This is true for all teachers and leaders. We must learn to manage our words. Nelson Mandela said, “It is never my custom to use words lightly. If 27 years in prison have done anything to us, it was to use the silence of solitude to make us understand how precious words are and how real speech is in its impact on the way people live and die.”

Verse 2 James extends this warning to all of us saying “We all stumble in many ways. Anyone who is never at fault in what they say is perfect, able to keep their whole body in check.”

James is saying if you can control your tongue to the extent that you are never at fault in what you say, then you can control your whole body and if you can control your whole body – you will be perfect.

The wisdom and grace which enables one to control one’s tongue also enables one to control all of one’s actions. 

Notice also that what you don’t say is equally important as what you do say!  To use proper speech we must not only not say the wrong things at the wrong time, but also say the right things at the right time. Just as the tongue can break people down, it can also build them up.

Ephesians 4: 29 says, “Let no corrupting talk come out of your mouths, but only such as is good for building up, as fits the occasion, that it may give grace to those who hear”.

Examples of a tongue out of control: bragging, manipulating, false teaching, exaggerating, complaining, flattering and of course lying.

Before we speak we should ask ourselves if what we are about to say is true? Even if so, is it necessary? Is it kind?

If we are not part of the problem or part of the solution, best to be quite!

Verses 3 and 4 provide two analogies of what James is saying, he illustrates his point by creating 2 pictures:

  • the pictures of a horse being controlled by the bit and
  • a ship being controlled by the rudder.

Just as a bit directs a horse and just as a rudder directs a ship so this little tongue of ours directs our whole life and those of others.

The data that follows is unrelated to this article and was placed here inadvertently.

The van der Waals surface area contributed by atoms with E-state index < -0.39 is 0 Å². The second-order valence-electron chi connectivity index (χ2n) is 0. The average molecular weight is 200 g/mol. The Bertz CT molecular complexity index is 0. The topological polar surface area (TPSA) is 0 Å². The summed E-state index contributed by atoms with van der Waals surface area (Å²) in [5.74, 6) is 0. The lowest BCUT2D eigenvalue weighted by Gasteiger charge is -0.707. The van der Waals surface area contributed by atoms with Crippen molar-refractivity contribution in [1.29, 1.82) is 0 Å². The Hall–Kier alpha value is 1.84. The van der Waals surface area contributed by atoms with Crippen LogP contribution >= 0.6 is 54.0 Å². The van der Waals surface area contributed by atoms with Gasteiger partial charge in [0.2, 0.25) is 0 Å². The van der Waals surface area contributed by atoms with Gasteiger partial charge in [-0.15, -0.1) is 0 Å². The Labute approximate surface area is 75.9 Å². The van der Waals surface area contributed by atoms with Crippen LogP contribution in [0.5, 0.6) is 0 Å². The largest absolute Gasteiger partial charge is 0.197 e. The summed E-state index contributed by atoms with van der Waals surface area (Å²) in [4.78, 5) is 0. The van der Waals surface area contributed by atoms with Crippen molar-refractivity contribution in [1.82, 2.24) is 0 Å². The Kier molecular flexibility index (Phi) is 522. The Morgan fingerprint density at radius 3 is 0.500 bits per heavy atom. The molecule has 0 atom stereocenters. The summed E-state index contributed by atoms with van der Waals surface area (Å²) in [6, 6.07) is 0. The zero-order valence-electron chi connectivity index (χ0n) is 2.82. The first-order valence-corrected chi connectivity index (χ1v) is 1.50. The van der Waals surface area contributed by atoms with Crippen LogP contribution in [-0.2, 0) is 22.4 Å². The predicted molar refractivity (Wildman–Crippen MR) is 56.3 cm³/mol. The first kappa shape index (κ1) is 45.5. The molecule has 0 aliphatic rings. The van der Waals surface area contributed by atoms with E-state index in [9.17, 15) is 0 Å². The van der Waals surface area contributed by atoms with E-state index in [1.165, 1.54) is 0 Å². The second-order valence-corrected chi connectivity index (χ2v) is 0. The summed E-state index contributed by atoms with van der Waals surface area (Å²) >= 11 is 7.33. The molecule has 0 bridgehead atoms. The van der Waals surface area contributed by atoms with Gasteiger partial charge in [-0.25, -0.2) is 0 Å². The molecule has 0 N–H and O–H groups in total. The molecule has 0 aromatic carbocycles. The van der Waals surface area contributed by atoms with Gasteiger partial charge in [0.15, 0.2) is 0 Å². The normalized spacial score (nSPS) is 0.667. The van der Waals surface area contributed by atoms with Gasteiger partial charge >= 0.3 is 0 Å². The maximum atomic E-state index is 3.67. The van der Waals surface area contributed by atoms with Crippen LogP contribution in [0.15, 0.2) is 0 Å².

What impact do your words have on your family, on your co-workers, on your friends and neighbours? Sometimes we say things without realising the impact of what we are saying.

Two hunters were out in the woods hunting when one fell to the ground. He didn’t seem to be breathing, and his eyes were rolled back in his head. Terrified, his friend got on his cell phone and dialled Emergency. “My friend is dead! What can I do?” he cried over the phone.

In a calm, soothing voice, the operator said, “Just take it easy. I can help. First, let’s make sure he’s dead.” There was a moment of silence, and then the operator heard a single shot ring out. The guy’s voice came back on line –

“OK, now what”.

Our words are powerful, so we must learn to control them. Though very small the tongue wields tremendous power and influence.

From verse 5 James introduces another analogy, another picture to illustrate another characteristic of the tongue, which brings us to the next point.

The Tongue is Pernicious – Contain It.

James likens the tongue to a small spark that ignites a great forest fire.

We see this in NZ and Australia – vast tracts of forest being completely destroyed by a raging fire that started as a spark

Ash Wednesday a bushfire in South Australia in 1983 destroyed over a million hectares of forest, about 2 400 homes and killed 75 people.

James is saying our words can be very harmful, even deadly.